Gunsite Great .45 Festival: Semiautomatics, Double-action and Single-action Revolvers

Last summer I joined a select group of gun scribes and industry professionals for a three-day special event at Gunsite. Organized by Gunsite and Dick Williams, the theme was “The Great .45 Festival.” Day One focused on semiautomatic pistols, Day Two on double-action (D/A) revolvers, and Day Three on single-action (S/A) revolvers.

WHAT I CARRIED

Three handguns Hansen chose for the event, with their respective cartridges (from top): Ruger Commander, Colt New Service, and Schofield.

My choice for the self-loader was easy—a 1911, my Ruger Commander with Raven Concealment Systems holster and mag pouch.

I decided to go old school with the wheelguns.

For the D/A, I took my Colt New Service chambered for .45 Colt. A check on Colt’s database shows this particular revolver was made in 1907. I carried it in a Simply Rugged Holsters 120 holster on a Simply Rugged 1¾-inch laminated belt with two Simply Rugged six-round cartridge slides.

My choice for the single-action was my Schofield revolver. Outside of books and movies, many of the participants had never seen a Schofield. Instructors Ken Campbell and Steve Tarani both remarked that this was the first time in all their years of instructing that they’d seen one in a class.

I carried the old break-top in a Ross Leather Classic holster on a Ross three-inch lined cartridge belt. I wore the buckle to the rear, placing the cartridge loops up front for easier access—a tip I picked up from looking at old photos of Western lawmen, most notably the Arizona and Texas Rangers.

All ammo—.45 ACP, .45 Colt, and .45 Schofield—was made by Black Hills Ammunition.

TRAINING DAY ONE

Dick Williams fires from a barricade on Urban Scrambler course. Photo: Mike Detty

This day served as a warm-up on the square range, with Ken Campbell covering range protocols and the drawstroke as taught by Gunsite.

Campbell introduced a drill to the students that Louis Awerbuck used in many of his classes. As the student takes careful aim, another student acting as a coach presses the trigger. More often than not, this results in a one hole, five-round group from seven yards.

After lunch, Steve Tarani gave an excellent demonstration of defending against a knife attack and counterattacking with an edged weapon.

We ended the day by running the new Urban Scrambler course. This course is approximately 85 yards long with 15 steel targets that are engaged from field-expedient firing positons through simulated doors and windows, barricades, and a roof. The targets were roughly ten to 20 yards in from the shooting positions.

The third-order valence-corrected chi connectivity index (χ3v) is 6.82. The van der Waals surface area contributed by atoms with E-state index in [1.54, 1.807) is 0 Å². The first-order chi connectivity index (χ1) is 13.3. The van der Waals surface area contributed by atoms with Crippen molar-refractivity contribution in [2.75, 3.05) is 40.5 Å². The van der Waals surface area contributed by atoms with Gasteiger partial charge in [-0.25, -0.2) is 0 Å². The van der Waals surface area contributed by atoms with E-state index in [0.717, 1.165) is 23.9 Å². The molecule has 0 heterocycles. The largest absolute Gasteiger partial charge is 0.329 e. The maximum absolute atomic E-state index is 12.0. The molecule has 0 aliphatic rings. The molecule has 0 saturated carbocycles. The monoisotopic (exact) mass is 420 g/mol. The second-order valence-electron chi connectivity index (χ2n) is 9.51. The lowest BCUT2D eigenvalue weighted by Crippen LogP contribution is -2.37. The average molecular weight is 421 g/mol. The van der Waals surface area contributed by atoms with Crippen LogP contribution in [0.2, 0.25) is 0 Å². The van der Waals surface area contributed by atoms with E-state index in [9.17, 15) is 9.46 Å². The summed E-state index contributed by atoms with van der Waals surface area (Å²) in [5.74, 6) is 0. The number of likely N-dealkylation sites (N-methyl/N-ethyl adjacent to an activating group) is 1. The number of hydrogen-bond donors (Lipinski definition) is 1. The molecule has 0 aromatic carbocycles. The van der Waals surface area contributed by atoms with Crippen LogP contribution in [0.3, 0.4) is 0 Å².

Although the targets were not especially difficult, the increased heart rate caused by moving quickly among the stages resulted in many misses by experienced shooters.

TRAINING DAY TWO

.45 Festival class (left to right), front row: Steve Tarani, Ken Campbell. Back row: Denny Hansen, Brandon Trevino (Ruger), Dick Williams, Mike Detty, Flint Hansen, Doug Larson, John French (Ruger), Paul Pluff (Ruger), Jens Krogh (STI).

Day Two saw us back on the square range with double-action revolvers.

The Colt New Service has the heaviest double-action trigger pull I have ever experienced with a revolver. Furthermore, the narrow rear notch sight and thin blade front sight are rudimentary at best. The rear notch allows very little light on either side.

A fellow student said he knew a gunsmith who could mill the frame, put on a modern rear sight, and replace the front sight as well. I thanked him but silently thought there was no way I would destroy a 110-year-old piece of American history.

In shooting the old Colt out to about 15 yards, I simply focused on the front sight and achieved center-mass hits.

The instructors gave students the option of shooting single rather than double-action back at 35 yards, but I fired double-action at all ranges. While more precise shots can definitely be made in S/A mode, it is my personal opinion that this is akin to training to fail, because under stress in a critical situation, a shooter will likely default to D/A mode.

Gunsite CEO Ken Campbell tries his hand with author’s Schofield revolver. Campbell wears a Simply Rugged Holsters with insert made of Mojave rattlesnake killed on a Gunsite range.

I held my own on the drills, but reloading was another kettle of fish. All other students were able to use speedloaders, or in some cases full-moon clips, both of which had not even been dreamed of when the New Service was made, forcing me to load from the loops in my cartridge slides.